MIDDLETON — Becky O’Meara is a legacy Middleton resident. Her family is an integral part of the Middleton’s history.
O’Meara is also the owner, publisher and editor-in-chief of the Middleton Gazette, a monthly newspaper for the small town.
So when O’Meara was diagnosed with colon cancer over the summer and she put the paper on hold, residents became concerned.
“People missed the paper,” O’Meara said. “I didn’t realize how hard it would be to have a staff of one until I became sick.”
O’Meara’s great-grandfather was S.S. Foote, the owner of the original Foote Flour Mill in Middleton. He was also the first mayor of Middleton in 1860.
“There is just one barn that is left that was part of the mill,” O’Meara said. “It used to sit out on Dewey Street, what is now the middle of the road. But things changed over the years.”
O’Meara graduated from Middleton High School in 1973 and said her family is now on its sixth generation living and attending schools in town.
O’Meara has no grandchildren yet, but her siblings have grandchildren who are attending Middleton schools.
“My dad graduated and my grandfather graduated from here,” she said. “And my grandfather was also a mayor of Middleton.”
O’Meara’s father, Richard Foote, was a major for the Idaho State Police under Idaho Gov. Robert Smylie. Her mother, Janie Foote, was a secretary for the fire department, the three different ditch companies in Middleton and the Middleton cemetery district. A firetruck was named after O’Meara’s mother, and a classic ISP patrol car was dedicated to her father.
“My father always had 418 on the license plate of the car he used,” O’Meara said. “When they redid that car, which it wasn’t ever his car, the prisoners presented it to my dad with his license plate number on it.”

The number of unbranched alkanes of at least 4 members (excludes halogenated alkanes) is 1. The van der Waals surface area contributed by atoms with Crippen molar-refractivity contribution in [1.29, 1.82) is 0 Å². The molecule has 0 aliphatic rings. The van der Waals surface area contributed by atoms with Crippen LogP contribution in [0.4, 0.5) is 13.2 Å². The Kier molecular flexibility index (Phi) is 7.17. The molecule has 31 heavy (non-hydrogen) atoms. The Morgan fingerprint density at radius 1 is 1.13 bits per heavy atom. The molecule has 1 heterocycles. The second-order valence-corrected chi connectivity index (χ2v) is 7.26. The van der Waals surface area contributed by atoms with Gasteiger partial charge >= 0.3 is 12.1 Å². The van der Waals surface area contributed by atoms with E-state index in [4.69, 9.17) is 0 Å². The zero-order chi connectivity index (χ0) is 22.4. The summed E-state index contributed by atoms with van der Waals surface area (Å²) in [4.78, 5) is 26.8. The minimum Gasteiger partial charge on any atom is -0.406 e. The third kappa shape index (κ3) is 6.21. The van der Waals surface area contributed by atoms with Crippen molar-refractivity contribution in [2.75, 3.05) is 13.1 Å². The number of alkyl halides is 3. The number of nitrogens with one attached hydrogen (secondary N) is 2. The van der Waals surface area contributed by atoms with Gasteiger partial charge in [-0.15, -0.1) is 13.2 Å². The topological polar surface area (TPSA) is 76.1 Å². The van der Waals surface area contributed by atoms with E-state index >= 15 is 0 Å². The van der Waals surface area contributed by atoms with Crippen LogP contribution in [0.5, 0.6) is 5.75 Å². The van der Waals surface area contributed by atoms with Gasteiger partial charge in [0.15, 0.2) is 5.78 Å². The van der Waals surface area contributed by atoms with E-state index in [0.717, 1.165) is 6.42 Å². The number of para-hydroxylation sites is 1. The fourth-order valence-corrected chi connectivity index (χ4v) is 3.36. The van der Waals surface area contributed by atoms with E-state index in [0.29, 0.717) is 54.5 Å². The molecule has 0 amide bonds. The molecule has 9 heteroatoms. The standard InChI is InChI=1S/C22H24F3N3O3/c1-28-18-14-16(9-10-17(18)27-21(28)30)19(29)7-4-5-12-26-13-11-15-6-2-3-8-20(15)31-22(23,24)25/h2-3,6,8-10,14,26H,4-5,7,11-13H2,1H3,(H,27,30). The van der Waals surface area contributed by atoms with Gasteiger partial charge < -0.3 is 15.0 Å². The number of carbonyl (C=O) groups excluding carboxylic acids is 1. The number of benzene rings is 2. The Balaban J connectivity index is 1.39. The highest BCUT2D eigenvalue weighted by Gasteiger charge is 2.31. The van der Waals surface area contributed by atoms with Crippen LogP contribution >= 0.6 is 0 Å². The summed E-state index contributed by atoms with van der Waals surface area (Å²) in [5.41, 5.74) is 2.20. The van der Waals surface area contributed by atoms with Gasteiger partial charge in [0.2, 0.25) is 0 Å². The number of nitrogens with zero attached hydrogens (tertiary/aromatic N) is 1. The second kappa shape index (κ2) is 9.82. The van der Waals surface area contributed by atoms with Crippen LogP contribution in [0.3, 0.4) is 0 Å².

O’Meara’s home is filled with antiques, photos and memorabilia that represent her family’s history in Middleton.
In 1995, O’Meara became the sole proprietor of the Middleton Gazette, after she worked for the Idaho Press-Tribune for over 20 years. The Middleton Gazette has been in publication since the 1970s.
O’Meara works out of her home in Middleton and keeps the paper free to all residents. In August, she found out she had a tumor in her colon. It was diagnosed as colon cancer.
“I had the surgery at the deadline of the Gazette,” she said. “And on the pain pills and through chemo, it’s been difficult.”
O’Meara said she is considering taking a high school student interested in journalism under her wing before she makes any decisions on owning the Middleton Gazette.
O’Meara said the paper’s popularity was not obvious until she became sick.
“Social media posts and cards where phenomenal,” O’Meara said. “They get it for free and people would tell me to start having subscribers, but I didn’t think people would pay for it. Then people told me social media was the way to go. But I said people want the Gazette in their mail box. Some people were so angry over a free newspaper because older people are not on Facebook, they rely on my newspaper.”
A new edition of the Middleton Gazette came out toward the end of October, and O’Meara said she hopes there will be another edition in November for Middleton residents, depending on her health.
O’Meara and her family’s love of Middleton resonate through the community and through the Middleton Gazette.
O’Meara tries to keep her paper upbeat and celebrate the good news happening in her community.
“The daily papers can keep the murders and the crime,” O’Meara said. “If you want to put a story in the Gazette, send it to me. The community knows that. But I like to keep it upbeat.”